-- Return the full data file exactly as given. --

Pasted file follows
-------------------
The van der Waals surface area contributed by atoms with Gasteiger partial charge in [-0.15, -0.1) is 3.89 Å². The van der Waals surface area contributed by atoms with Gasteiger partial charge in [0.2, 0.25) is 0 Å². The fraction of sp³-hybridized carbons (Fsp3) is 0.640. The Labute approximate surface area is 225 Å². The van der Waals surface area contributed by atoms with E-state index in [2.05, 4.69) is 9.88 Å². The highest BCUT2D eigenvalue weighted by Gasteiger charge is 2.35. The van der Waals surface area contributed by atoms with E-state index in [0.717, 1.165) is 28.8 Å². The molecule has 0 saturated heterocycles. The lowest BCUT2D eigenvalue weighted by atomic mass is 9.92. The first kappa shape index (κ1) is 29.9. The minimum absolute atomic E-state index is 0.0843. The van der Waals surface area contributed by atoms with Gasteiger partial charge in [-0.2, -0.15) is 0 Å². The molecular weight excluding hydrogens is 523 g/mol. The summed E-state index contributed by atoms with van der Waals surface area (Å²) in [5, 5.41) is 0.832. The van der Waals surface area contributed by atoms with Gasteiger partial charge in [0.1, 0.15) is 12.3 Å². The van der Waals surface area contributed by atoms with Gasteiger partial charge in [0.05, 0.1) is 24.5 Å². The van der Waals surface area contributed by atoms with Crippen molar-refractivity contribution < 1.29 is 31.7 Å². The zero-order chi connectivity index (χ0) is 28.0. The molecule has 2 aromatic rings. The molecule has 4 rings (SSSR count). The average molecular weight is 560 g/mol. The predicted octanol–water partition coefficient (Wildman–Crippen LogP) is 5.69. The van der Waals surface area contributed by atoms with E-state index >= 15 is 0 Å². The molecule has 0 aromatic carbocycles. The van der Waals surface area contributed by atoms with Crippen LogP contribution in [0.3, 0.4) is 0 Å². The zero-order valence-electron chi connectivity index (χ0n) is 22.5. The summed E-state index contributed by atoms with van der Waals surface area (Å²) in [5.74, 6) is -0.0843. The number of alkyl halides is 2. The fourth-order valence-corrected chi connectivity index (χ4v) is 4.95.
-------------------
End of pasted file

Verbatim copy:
The van der Waals surface area contributed by atoms with Gasteiger partial charge in [-0.15, -0.1) is 3.89 Å². The van der Waals surface area contributed by atoms with Gasteiger partial charge in [0.2, 0.25) is 0 Å². The fraction of sp³-hybridized carbons (Fsp3) is 0.640. The Labute approximate surface area is 225 Å². The van der Waals surface area contributed by atoms with E-state index in [2.05, 4.69) is 9.88 Å². The highest BCUT2D eigenvalue weighted by Gasteiger charge is 2.35. The van der Waals surface area contributed by atoms with E-state index in [0.717, 1.165) is 28.8 Å². The molecule has 0 saturated heterocycles. The lowest BCUT2D eigenvalue weighted by atomic mass is 9.92. The first kappa shape index (κ1) is 29.9. The minimum absolute atomic E-state index is 0.0843. The van der Waals surface area contributed by atoms with Gasteiger partial charge in [-0.2, -0.15) is 0 Å². The molecular weight excluding hydrogens is 523 g/mol. The summed E-state index contributed by atoms with van der Waals surface area (Å²) in [5, 5.41) is 0.832. The van der Waals surface area contributed by atoms with Gasteiger partial charge in [0.1, 0.15) is 12.3 Å². The van der Waals surface area contributed by atoms with Gasteiger partial charge in [0.05, 0.1) is 24.5 Å². The van der Waals surface area contributed by atoms with Crippen molar-refractivity contribution < 1.29 is 31.7 Å². The zero-order chi connectivity index (χ0) is 28.0. The molecule has 2 aromatic rings. The molecule has 4 rings (SSSR count). The average molecular weight is 560 g/mol. The predicted octanol–water partition coefficient (Wildman–Crippen LogP) is 5.69. The van der Waals surface area contributed by atoms with E-state index >= 15 is 0 Å². The molecule has 0 aromatic carbocycles. The van der Waals surface area contributed by atoms with Crippen LogP contribution in [0.3, 0.4) is 0 Å². The zero-order valence-electron chi connectivity index (χ0n) is 22.5. The summed E-state index contributed by atoms with van der Waals surface area (Å²) in [5.74, 6) is -0.0843. The number of alkyl halides is 2. The fourth-order valence-corrected chi connectivity index (χ4v) is 4.95.